Training with the Royal New Zealand Air Force

  • Published
  • By Senior Master Sgt. Nicole Johnson
  • 613th Air Operations Center first sergeant
It's 6 a.m. and I've just been assigned to a Royal New Zealand Air Force team. We were given a timed task to build an underwater cage with basic materials while treading water in less than 20 minutes. The next thing I know I'm in the back of an off-road truck traveling up a mountain. We arrived at a specified destination using coordinates, a grid map, and a compass in less than 90 minutes. But before starting we were blindfolded prior to crossing a suspension bridge dangling over a raging river. And there, my training experience with the RNZAF began.

I was honored to be selected as the first U.S. representative to attend the RNZAF Warrant Officer Promotion Course. Warrant officers perform duties similar to that of the U.S. Air Force first sergeant, so I was selected to be part of a subject matter expert exchange. The four and a half-week course of instruction was similar to our professional military education and included leadership models, a written paper, and of course some public speaking. But the training was a very different experience.

I was challenged physically by treading water for 20 minutes while simultaneously assisting my team with building an underwater cage. This was followed by hiking through mountains, over rocks and rivers in an unfamiliar country, with unfamiliar teammates, facing my fear of heights, all while not knowing what was around the next tree.

Along the way we were given puzzles to solve and leadership topics to discuss; those envelopes with instructions eerily reminded me of exercise injects from evaluators during base-level exercises. All of these obstacles counted against our 90-minute time frame to reach our destination.

At the end of what turned out to be four hours hiking through the mountains, we tackled an obstacle course, three more team-building exercises and brain teasing puzzles, before resting overnight in sleeping bags in wooden huts - without heat. I was tired, cold, and yet very excited to be a part of the experience.

The training was just the beginning of the differences in our military education. Drill, for instance, was a bit awkward for me at first. "Flight will advance to the left in three's" is the preparatory command for a left facing movement. I stepped on toes and heels, ran into people, and at one point marched in the wrong direction.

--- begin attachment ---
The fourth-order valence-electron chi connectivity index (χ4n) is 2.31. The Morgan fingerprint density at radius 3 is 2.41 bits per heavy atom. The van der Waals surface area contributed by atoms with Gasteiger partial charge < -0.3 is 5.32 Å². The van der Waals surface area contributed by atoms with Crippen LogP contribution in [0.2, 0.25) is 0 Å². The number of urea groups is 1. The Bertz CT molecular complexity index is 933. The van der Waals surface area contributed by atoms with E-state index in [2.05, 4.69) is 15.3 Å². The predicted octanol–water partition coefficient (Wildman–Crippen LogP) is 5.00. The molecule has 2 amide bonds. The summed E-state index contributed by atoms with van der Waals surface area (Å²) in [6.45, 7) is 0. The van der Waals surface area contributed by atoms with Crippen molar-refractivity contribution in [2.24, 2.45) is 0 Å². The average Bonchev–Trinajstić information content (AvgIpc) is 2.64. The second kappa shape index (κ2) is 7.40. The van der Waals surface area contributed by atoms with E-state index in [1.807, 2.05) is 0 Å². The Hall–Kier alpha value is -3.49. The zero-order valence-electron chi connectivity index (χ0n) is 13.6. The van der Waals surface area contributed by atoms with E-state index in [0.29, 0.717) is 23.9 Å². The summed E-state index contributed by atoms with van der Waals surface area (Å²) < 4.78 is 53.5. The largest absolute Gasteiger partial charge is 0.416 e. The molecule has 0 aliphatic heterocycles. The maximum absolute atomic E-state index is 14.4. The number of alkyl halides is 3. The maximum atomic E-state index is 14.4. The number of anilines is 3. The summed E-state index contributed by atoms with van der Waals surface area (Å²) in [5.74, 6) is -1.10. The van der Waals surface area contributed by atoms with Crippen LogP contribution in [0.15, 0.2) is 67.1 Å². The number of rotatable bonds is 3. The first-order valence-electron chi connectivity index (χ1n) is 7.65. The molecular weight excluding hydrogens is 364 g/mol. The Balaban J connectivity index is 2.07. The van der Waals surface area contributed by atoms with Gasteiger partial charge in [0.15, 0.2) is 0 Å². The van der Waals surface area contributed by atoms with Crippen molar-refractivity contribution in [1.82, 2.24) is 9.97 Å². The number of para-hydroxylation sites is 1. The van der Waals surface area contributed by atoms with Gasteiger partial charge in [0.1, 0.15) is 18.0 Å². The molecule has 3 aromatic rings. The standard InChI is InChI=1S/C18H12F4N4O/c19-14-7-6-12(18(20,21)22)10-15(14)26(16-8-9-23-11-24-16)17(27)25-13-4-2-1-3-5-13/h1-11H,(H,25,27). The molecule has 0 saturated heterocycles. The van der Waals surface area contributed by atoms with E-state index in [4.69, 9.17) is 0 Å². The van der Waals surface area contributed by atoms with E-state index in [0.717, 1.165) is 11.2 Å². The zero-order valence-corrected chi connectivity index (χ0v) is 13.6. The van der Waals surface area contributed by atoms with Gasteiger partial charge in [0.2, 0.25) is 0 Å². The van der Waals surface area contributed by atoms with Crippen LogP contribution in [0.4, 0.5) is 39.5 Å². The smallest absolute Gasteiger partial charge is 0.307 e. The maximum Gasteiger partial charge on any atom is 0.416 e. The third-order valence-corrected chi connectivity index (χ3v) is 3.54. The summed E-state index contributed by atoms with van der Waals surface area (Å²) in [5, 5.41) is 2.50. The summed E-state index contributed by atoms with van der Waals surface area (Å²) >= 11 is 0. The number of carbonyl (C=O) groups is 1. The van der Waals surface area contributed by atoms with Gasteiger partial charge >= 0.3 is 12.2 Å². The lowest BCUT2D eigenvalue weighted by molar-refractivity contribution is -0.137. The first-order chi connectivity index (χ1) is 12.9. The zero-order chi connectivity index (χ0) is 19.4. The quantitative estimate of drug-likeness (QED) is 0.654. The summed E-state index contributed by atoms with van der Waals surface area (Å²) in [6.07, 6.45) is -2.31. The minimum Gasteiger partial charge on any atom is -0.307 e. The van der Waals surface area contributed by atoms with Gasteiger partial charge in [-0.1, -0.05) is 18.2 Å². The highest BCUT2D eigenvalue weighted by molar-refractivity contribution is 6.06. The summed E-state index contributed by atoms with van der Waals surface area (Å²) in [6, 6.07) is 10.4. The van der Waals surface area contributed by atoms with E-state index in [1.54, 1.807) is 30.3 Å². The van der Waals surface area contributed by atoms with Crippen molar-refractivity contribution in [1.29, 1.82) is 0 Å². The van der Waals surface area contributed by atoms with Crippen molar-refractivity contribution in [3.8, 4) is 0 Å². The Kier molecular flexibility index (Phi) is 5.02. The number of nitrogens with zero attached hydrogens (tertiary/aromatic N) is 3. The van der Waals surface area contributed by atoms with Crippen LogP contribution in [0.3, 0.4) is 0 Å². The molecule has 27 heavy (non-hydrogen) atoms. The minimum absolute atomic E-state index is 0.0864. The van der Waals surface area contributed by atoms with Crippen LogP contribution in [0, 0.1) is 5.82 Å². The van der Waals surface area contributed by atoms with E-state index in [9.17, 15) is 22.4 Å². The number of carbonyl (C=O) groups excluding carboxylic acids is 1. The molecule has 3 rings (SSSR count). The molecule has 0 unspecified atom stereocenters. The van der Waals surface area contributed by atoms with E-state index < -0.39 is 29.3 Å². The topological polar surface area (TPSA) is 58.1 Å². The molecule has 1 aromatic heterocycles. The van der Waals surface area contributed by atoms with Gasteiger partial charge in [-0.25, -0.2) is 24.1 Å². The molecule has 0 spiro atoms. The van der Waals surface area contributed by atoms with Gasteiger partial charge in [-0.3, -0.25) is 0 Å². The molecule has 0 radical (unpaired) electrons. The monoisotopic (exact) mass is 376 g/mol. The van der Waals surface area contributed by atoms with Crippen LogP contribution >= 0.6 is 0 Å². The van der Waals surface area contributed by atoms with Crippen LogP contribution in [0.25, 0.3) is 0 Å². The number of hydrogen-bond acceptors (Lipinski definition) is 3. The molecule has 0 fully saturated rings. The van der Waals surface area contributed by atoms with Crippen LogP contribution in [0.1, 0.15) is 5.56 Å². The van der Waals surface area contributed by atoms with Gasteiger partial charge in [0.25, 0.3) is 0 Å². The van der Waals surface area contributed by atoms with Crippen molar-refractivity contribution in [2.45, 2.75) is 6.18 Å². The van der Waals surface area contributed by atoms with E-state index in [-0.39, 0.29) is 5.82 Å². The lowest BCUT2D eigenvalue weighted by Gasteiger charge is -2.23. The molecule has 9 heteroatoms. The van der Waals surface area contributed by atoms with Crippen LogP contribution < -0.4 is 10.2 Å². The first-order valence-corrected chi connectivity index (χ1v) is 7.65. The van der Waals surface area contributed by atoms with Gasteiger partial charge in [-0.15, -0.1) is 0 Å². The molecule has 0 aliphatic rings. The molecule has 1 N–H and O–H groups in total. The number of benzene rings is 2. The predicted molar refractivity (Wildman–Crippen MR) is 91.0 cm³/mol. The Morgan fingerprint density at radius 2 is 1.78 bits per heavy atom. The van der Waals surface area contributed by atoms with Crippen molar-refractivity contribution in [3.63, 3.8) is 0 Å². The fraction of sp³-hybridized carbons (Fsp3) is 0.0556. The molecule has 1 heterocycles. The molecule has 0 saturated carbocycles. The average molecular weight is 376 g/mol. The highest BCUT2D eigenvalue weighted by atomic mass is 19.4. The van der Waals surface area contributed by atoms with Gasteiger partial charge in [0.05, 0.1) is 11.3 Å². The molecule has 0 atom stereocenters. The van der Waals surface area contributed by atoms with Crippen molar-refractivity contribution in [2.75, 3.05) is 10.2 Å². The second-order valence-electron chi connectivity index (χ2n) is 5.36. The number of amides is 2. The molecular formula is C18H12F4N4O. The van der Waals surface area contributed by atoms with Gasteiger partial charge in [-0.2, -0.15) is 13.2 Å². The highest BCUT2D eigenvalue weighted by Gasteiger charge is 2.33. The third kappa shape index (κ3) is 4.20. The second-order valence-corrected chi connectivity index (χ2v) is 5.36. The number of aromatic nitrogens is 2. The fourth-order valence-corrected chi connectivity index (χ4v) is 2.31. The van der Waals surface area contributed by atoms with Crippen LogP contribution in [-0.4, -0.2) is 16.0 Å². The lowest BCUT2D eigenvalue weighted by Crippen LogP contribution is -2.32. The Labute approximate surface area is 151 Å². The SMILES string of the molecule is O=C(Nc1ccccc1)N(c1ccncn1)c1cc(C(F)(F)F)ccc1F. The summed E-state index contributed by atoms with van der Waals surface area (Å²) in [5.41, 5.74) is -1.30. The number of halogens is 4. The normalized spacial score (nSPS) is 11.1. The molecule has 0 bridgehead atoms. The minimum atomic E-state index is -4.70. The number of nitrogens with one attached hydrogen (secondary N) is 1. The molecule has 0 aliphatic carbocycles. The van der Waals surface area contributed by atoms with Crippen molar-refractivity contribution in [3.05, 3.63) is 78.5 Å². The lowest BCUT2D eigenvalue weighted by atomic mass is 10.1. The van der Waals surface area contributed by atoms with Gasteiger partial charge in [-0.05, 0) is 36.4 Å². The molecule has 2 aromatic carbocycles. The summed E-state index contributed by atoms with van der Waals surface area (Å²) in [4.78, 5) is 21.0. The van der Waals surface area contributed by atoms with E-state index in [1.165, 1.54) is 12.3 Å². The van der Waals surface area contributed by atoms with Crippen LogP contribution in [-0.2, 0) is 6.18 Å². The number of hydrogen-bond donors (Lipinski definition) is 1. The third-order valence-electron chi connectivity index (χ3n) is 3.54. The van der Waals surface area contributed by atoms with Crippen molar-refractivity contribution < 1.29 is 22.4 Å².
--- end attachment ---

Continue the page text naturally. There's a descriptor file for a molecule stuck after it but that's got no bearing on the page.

When it was my turn to call the commands, my classmates were good enough to do as I commanded even if it they didn't understand my accent or my instructions. My new "mates" helped me get on track and encouraged me to keep trying, and with their help, I passed my drill evaluation.

To be an effective warrant officer in the RNZAF, you also have to be able to lead through vision and values and know how to cross-functionally network in the [joint] New Zealand Defense Force. So we packed up and traveled to military areas in New Zealand including the Defense Headquarters in Wellington, the Army training base in Waiouru, and Naval Station Philomel in Devonport.

Through this week of travel I learned that as senior enlisted leaders across services and countries, we had the same challenges - just on different numerical scales. The conversations were sounding very familiar to those at home station and included topics such as budget cuts, joint working environments, policy and procedure changes, and discipline issues.

At the end of the course, we celebrated our new knowledge with a traditional RNZAF Dining In. Based on the British tradition, there were more rules I had to learn for the event. The splendid silver candelabra was our only light, drinks were passed from right to left, women do not pour their own drinks, and toasts were made by all to the Queen of England.

My "mates" also toasted to the President of the United States and the President of Singapore in honor of the Royal Singapore Air Force Warrant Officer on course with us. That evening was a magnificent ending to a magnificent, yet challenging experience.

To say it was an honor to be selected for this course is an understatement. The leadership exchange, knowledge expanded and shared, and friendships formed are only a few of the things I gained.

As our countries build on our international relationship, we will find ourselves participating in more exercises, deployments, and disaster relief with the Royal New Zealand Air Force. I can only hope I am honored once again to work alongside them in any capacity.